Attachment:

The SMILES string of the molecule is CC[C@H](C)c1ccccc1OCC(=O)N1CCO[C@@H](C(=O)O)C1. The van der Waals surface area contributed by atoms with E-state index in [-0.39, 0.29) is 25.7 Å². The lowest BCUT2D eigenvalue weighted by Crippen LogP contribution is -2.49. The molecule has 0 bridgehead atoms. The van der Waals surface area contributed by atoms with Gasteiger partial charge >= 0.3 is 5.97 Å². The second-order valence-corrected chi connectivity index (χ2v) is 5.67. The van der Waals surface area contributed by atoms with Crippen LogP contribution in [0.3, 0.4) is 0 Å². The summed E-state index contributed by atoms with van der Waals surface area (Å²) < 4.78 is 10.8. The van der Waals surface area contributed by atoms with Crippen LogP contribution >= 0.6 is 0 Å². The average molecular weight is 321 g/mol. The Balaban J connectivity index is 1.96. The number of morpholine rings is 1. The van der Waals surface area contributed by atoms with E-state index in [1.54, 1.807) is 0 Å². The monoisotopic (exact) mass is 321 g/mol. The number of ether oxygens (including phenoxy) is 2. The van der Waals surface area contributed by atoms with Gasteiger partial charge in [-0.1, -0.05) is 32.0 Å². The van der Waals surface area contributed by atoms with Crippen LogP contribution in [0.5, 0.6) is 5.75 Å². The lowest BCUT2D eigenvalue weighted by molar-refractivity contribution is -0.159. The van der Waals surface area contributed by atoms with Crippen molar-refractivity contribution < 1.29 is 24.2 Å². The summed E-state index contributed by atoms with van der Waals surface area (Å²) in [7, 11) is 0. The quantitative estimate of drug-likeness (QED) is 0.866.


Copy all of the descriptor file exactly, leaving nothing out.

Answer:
The SMILES string of the molecule is CC[C@H](C)c1ccccc1OCC(=O)N1CCO[C@@H](C(=O)O)C1. The van der Waals surface area contributed by atoms with E-state index in [-0.39, 0.29) is 25.7 Å². The lowest BCUT2D eigenvalue weighted by Crippen LogP contribution is -2.49. The molecule has 0 bridgehead atoms. The van der Waals surface area contributed by atoms with Gasteiger partial charge >= 0.3 is 5.97 Å². The second-order valence-corrected chi connectivity index (χ2v) is 5.67. The van der Waals surface area contributed by atoms with Crippen LogP contribution in [0.3, 0.4) is 0 Å². The summed E-state index contributed by atoms with van der Waals surface area (Å²) < 4.78 is 10.8. The van der Waals surface area contributed by atoms with Crippen LogP contribution >= 0.6 is 0 Å². The average molecular weight is 321 g/mol. The Balaban J connectivity index is 1.96. The number of morpholine rings is 1. The van der Waals surface area contributed by atoms with E-state index in [1.54, 1.807) is 0 Å². The monoisotopic (exact) mass is 321 g/mol. The number of ether oxygens (including phenoxy) is 2. The van der Waals surface area contributed by atoms with Gasteiger partial charge in [-0.1, -0.05) is 32.0 Å². The van der Waals surface area contributed by atoms with Crippen LogP contribution in [0.5, 0.6) is 5.75 Å². The lowest BCUT2D eigenvalue weighted by molar-refractivity contribution is -0.159. The van der Waals surface area contributed by atoms with Crippen molar-refractivity contribution < 1.29 is 24.2 Å². The summed E-state index contributed by atoms with van der Waals surface area (Å²) in [7, 11) is 0. The quantitative estimate of drug-likeness (QED) is 0.866.